Members of India's Jat community protest in New Delhi in March 2017 to demand the government classify their caste in a group that would entitle them to government jobs and educational benefits. (Photo by Money Sharma/AFP)
India periodically witnesses massive rallies, widespread shutdowns and violent attacks on public property when groups take to the streets demanding quotas for seats in legislatures, government jobs and enrolment in higher education institutions.
The quota system, commonly called "reservation" in India, is a means of compensation to address the historic oppression, inequality and discrimination faced by some communities, and to give them an equitable place in modern society, as promised by the constitution.
Over the years, the categories for affirmative action, also known as positive discrimination, have been expanded beyond those who were once considered outcasts or backward castes.
People belonging to castes and tribes listed in the constitution for such benefits are the primary beneficiaries of reservation policies. But there have been protests from other groups who feel that reservation is inequitable and want the policy changed, if not scrapped altogether.
The recent agitations by the Marathas in Maharashtra and the Patels in Gujarat are examples of how consensus across political parties does not ensure a progressive public policy.
Why is this so? Because consensus is seen today more and more as evasiveness in making a policy decision, and it has become a competition for populism. If this is what the people want, why not give it to them?
But the new logic of reservation has deeper implications. Looking at the way that quotas have been allotted in the recent past, this new logic has several components.
Firstly, reservation has increasingly become a remedy for the adverse effects of poorly thought out development policies. Both Maharashtra and Gujarat are relatively well-developed economies, but three things worry the general population: acute agrarian distress, stagnation in employment (jobless growth) and distortions in the development model.
A change of course is needed, but this escapes the government's grasp as it implies a critical analysis of the root causes of the problem and a need for long-term structural reform. It's much easier to grant reserved quotas to groups who agitate.
Unlike in the late 1960s, when protests originated in the deep injustices of the social system, today's reservation discourse draws its strength from unfair development policies.
A second component of the new logic is the changing definition of backwardness. The Mandal Commission, appointed by the government in 1978, graded backwardness at different levels: social backwardness came first, followed by educational backwardness, and economic disadvantage came a distant third. All this has changed of late.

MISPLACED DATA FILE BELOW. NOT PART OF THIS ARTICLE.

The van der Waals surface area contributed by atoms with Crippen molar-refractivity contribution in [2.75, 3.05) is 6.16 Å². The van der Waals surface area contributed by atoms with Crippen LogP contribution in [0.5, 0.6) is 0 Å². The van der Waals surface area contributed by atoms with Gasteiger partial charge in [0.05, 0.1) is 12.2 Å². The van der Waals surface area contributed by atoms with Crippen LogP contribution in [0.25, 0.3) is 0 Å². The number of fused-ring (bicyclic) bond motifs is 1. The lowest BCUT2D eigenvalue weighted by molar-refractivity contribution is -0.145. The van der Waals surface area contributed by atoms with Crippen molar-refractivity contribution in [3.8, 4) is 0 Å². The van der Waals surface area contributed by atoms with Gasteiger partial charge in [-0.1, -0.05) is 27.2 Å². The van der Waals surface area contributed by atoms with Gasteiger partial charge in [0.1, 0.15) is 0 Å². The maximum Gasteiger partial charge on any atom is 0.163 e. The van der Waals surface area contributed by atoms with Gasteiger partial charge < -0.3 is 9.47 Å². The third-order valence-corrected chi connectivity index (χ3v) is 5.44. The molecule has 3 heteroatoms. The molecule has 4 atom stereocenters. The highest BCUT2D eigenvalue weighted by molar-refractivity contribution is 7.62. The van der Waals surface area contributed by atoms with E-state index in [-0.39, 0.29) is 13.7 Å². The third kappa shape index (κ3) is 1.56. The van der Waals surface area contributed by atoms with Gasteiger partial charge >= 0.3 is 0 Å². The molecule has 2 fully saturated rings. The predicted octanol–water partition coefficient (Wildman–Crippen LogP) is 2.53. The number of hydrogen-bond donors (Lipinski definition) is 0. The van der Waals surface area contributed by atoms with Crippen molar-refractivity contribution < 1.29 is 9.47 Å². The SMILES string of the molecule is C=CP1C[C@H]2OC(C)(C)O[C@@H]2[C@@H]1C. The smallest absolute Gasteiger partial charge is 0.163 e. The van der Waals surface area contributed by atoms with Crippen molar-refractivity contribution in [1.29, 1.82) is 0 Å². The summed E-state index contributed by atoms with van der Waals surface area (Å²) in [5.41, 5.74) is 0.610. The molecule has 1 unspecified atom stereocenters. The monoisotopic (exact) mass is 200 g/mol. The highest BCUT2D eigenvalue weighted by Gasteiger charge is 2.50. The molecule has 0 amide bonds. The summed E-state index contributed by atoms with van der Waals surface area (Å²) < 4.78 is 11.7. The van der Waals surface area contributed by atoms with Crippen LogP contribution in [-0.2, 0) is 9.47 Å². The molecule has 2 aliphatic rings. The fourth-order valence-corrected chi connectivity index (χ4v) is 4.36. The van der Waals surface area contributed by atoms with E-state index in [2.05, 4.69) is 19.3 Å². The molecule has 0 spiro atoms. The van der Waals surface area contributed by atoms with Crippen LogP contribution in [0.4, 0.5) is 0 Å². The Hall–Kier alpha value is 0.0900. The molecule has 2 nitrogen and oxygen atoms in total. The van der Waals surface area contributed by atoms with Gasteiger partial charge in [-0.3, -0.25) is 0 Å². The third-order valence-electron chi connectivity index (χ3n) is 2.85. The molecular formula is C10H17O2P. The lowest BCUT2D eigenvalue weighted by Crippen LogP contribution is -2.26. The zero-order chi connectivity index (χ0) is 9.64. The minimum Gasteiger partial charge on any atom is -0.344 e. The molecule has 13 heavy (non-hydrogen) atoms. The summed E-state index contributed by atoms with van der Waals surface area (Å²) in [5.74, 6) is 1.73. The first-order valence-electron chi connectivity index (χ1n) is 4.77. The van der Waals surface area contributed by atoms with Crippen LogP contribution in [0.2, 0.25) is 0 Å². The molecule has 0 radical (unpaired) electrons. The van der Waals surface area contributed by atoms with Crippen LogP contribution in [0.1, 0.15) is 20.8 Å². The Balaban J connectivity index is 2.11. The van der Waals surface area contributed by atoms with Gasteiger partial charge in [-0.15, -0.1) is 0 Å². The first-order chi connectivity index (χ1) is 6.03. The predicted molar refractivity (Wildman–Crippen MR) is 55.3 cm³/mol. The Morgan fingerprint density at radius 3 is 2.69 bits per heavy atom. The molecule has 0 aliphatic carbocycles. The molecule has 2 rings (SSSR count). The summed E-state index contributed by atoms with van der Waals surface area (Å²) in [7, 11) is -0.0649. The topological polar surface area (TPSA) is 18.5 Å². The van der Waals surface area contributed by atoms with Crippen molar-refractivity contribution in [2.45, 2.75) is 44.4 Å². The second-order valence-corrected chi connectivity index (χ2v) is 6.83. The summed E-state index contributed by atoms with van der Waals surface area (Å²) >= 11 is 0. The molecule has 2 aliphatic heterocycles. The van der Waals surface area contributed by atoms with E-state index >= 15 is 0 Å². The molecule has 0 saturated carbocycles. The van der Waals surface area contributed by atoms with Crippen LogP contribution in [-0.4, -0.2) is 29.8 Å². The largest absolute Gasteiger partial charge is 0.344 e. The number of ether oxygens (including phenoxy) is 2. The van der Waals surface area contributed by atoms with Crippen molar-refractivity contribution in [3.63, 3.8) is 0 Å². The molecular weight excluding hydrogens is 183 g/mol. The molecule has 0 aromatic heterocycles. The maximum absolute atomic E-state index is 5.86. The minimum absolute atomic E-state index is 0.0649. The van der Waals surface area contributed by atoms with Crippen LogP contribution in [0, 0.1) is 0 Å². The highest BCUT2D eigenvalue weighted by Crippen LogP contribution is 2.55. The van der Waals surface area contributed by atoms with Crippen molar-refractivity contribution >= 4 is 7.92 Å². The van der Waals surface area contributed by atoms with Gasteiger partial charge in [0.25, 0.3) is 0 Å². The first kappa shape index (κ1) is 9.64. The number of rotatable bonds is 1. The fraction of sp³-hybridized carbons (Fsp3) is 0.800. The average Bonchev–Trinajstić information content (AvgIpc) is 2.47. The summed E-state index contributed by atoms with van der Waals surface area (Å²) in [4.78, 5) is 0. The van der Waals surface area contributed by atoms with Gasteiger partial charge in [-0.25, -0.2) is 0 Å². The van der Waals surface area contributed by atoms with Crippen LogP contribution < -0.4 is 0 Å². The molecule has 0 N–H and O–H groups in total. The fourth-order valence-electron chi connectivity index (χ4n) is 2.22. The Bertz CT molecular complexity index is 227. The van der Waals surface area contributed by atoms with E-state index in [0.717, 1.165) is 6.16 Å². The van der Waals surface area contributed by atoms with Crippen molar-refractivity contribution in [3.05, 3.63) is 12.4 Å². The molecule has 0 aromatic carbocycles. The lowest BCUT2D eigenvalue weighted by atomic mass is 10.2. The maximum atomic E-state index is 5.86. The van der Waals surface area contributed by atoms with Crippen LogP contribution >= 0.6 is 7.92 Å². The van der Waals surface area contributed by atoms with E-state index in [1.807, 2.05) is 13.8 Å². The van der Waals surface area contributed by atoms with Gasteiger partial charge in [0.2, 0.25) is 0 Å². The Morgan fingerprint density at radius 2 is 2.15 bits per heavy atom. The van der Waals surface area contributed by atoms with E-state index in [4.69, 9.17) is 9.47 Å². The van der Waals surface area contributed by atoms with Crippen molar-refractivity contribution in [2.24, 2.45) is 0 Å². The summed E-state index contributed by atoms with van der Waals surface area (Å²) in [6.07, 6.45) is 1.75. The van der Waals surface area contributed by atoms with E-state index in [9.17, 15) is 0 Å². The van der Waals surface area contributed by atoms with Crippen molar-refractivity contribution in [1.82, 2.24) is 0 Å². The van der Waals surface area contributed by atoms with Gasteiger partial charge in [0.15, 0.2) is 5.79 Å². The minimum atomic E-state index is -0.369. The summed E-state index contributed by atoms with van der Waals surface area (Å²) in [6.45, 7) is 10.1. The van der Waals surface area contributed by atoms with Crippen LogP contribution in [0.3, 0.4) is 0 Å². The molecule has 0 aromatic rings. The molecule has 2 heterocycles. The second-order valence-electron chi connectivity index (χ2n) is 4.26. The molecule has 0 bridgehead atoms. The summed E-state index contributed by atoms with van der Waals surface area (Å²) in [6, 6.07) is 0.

Increasingly, claims for reservations are based on economic factors, which have moved to first place above traditional social injustices. Both the Maratha and the Patel agitations betrayed a lot of anxiety about economic tribulations, of which the absence of employment was primary. To be backward means to be unemployed and unemployable.
The third component claimed to justify reservations is political clout. Claims are made and inclusion demanded based on numerical and political strength. A good example was the recent agitation of the Lingayats in Karnataka.
In democracies, groups stake their claims for benefits through public mobilization, and when a powerful lobby or a dominant caste does this, they will usually get what they want. The very context of the reservation debate has been radically altered.
Since numbers matter, the central issue has become the agitating community's percentage of the population compared to other communities. The answer is not as clear as we would like. Most estimates, including those of the famous Mandal Commission, rest on the 1931 census.
For a society like ours where caste and community are so entrenched, it is ironic that no state government wants to collect accurate information of the size of different castes or to update the 1931 census. Is it because such information would be much too explosive?
Instead the growing political consensus seems to be that the court-ordered quota limit of 50 percent should not be followed in practice. The implicit reason is that reservation is the right of groups to a proportionate share of political power rather than, as was envisaged by the constitution, a provision to enable equal opportunity.
Equal opportunity has been quietly jettisoned in favor of proportionate strength in the local population.
The idea that all groups should get "seats" in proportion to their strength is extremely attractive to the popular imagination, and it has come to dominate the thinking of policymakers.
The word "quota" captures this feeling accurately. Even more, this new logic does away with judicial intervention completely. Years ago, with Mandal, the courts set the reservation boundary at 50 percent. Today, such a decision would be seen as external interference, a nuisance and even out of bounds for an elitist institution like the judiciary to prescribe limits to a populist demand for representation.
The goalposts have moved. The quota system is no longer about a constitutional provision to enable access to government resources like education and employment for deprived communities. Today reservation is all about staking access to state benefits according to a group's numerical size. The more a group has, the more it wants.
Father Myron Pereira SJ is a media consultant based in Mumbai.